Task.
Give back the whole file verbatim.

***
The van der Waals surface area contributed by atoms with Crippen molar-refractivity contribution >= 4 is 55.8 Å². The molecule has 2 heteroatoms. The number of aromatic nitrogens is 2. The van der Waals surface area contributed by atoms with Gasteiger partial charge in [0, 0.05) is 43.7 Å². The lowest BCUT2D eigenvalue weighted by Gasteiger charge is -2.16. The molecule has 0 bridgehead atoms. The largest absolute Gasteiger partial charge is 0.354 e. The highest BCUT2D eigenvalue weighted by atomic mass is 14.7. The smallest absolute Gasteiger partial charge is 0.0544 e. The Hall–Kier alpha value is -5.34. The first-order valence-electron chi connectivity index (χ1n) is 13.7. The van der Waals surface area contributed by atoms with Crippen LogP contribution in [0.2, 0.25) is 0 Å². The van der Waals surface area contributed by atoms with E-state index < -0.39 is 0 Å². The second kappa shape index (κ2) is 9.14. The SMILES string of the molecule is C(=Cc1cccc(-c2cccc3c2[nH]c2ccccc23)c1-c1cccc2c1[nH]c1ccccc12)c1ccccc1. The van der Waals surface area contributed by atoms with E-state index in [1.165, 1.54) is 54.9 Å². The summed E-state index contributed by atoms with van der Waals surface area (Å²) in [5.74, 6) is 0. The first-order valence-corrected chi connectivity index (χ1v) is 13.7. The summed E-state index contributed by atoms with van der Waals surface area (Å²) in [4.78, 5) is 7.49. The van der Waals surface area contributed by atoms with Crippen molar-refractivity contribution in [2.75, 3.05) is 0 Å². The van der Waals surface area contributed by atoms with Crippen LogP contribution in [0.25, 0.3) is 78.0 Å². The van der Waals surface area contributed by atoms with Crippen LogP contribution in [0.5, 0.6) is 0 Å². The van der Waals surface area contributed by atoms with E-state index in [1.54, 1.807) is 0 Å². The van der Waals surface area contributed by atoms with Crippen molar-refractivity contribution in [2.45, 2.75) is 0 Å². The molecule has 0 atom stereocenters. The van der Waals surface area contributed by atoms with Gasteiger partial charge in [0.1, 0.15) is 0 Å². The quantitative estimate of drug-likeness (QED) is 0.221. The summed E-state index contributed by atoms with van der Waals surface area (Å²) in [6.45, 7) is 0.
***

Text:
The van der Waals surface area contributed by atoms with Crippen molar-refractivity contribution >= 4 is 55.8 Å². The molecule has 2 heteroatoms. The number of aromatic nitrogens is 2. The van der Waals surface area contributed by atoms with Gasteiger partial charge in [0, 0.05) is 43.7 Å². The lowest BCUT2D eigenvalue weighted by Gasteiger charge is -2.16. The molecule has 0 bridgehead atoms. The largest absolute Gasteiger partial charge is 0.354 e. The highest BCUT2D eigenvalue weighted by atomic mass is 14.7. The smallest absolute Gasteiger partial charge is 0.0544 e. The Hall–Kier alpha value is -5.34. The first-order valence-electron chi connectivity index (χ1n) is 13.7. The van der Waals surface area contributed by atoms with Crippen LogP contribution in [0.2, 0.25) is 0 Å². The van der Waals surface area contributed by atoms with E-state index < -0.39 is 0 Å². The second kappa shape index (κ2) is 9.14. The SMILES string of the molecule is C(=Cc1cccc(-c2cccc3c2[nH]c2ccccc23)c1-c1cccc2c1[nH]c1ccccc12)c1ccccc1. The van der Waals surface area contributed by atoms with E-state index in [1.165, 1.54) is 54.9 Å². The summed E-state index contributed by atoms with van der Waals surface area (Å²) in [5.74, 6) is 0. The first-order valence-corrected chi connectivity index (χ1v) is 13.7. The summed E-state index contributed by atoms with van der Waals surface area (Å²) in [4.78, 5) is 7.49. The van der Waals surface area contributed by atoms with Crippen molar-refractivity contribution in [2.75, 3.05) is 0 Å². The van der Waals surface area contributed by atoms with Crippen LogP contribution in [0.25, 0.3) is 78.0 Å². The van der Waals surface area contributed by atoms with Crippen LogP contribution in [0.5, 0.6) is 0 Å². The van der Waals surface area contributed by atoms with E-state index in [1.54, 1.807) is 0 Å². The van der Waals surface area contributed by atoms with Crippen molar-refractivity contribution in [2.45, 2.75) is 0 Å². The molecule has 0 atom stereocenters. The van der Waals surface area contributed by atoms with Gasteiger partial charge in [0.1, 0.15) is 0 Å². The quantitative estimate of drug-likeness (QED) is 0.221. The summed E-state index contributed by atoms with van der Waals surface area (Å²) in [6.45, 7) is 0.